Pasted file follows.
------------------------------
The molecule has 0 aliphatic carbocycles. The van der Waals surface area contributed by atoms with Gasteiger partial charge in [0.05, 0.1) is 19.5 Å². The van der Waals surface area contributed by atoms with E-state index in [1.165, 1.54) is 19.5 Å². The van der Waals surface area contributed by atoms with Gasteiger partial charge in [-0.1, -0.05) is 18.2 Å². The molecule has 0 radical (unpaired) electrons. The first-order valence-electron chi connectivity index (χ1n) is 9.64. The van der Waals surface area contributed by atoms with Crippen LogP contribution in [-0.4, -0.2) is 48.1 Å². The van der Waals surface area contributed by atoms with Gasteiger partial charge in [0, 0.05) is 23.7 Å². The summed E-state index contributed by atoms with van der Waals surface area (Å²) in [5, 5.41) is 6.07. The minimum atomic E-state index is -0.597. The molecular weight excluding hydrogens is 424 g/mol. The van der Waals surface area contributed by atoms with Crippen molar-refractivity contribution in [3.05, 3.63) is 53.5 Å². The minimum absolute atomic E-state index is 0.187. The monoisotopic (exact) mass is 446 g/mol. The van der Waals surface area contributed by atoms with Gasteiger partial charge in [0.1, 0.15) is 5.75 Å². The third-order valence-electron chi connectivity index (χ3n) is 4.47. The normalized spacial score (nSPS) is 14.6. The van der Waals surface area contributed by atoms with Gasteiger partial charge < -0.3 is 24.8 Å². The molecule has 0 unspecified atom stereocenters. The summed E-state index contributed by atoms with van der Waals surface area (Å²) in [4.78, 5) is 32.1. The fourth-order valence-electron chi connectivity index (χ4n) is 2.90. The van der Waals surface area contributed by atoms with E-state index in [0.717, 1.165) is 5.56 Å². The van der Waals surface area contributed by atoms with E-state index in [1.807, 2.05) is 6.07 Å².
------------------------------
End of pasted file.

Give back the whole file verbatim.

The molecule has 0 aliphatic carbocycles. The van der Waals surface area contributed by atoms with Gasteiger partial charge in [0.05, 0.1) is 19.5 Å². The van der Waals surface area contributed by atoms with E-state index in [1.165, 1.54) is 19.5 Å². The van der Waals surface area contributed by atoms with Gasteiger partial charge in [-0.1, -0.05) is 18.2 Å². The molecule has 0 radical (unpaired) electrons. The first-order valence-electron chi connectivity index (χ1n) is 9.64. The van der Waals surface area contributed by atoms with Crippen LogP contribution in [-0.4, -0.2) is 48.1 Å². The van der Waals surface area contributed by atoms with Gasteiger partial charge in [0, 0.05) is 23.7 Å². The summed E-state index contributed by atoms with van der Waals surface area (Å²) in [5, 5.41) is 6.07. The minimum atomic E-state index is -0.597. The molecular weight excluding hydrogens is 424 g/mol. The van der Waals surface area contributed by atoms with Crippen molar-refractivity contribution in [3.05, 3.63) is 53.5 Å². The minimum absolute atomic E-state index is 0.187. The monoisotopic (exact) mass is 446 g/mol. The van der Waals surface area contributed by atoms with Gasteiger partial charge in [0.1, 0.15) is 5.75 Å². The third-order valence-electron chi connectivity index (χ3n) is 4.47. The normalized spacial score (nSPS) is 14.6. The van der Waals surface area contributed by atoms with Gasteiger partial charge < -0.3 is 24.8 Å². The molecule has 0 unspecified atom stereocenters. The summed E-state index contributed by atoms with van der Waals surface area (Å²) in [4.78, 5) is 32.1. The fourth-order valence-electron chi connectivity index (χ4n) is 2.90. The van der Waals surface area contributed by atoms with E-state index in [0.717, 1.165) is 5.56 Å². The van der Waals surface area contributed by atoms with E-state index in [1.807, 2.05) is 6.07 Å².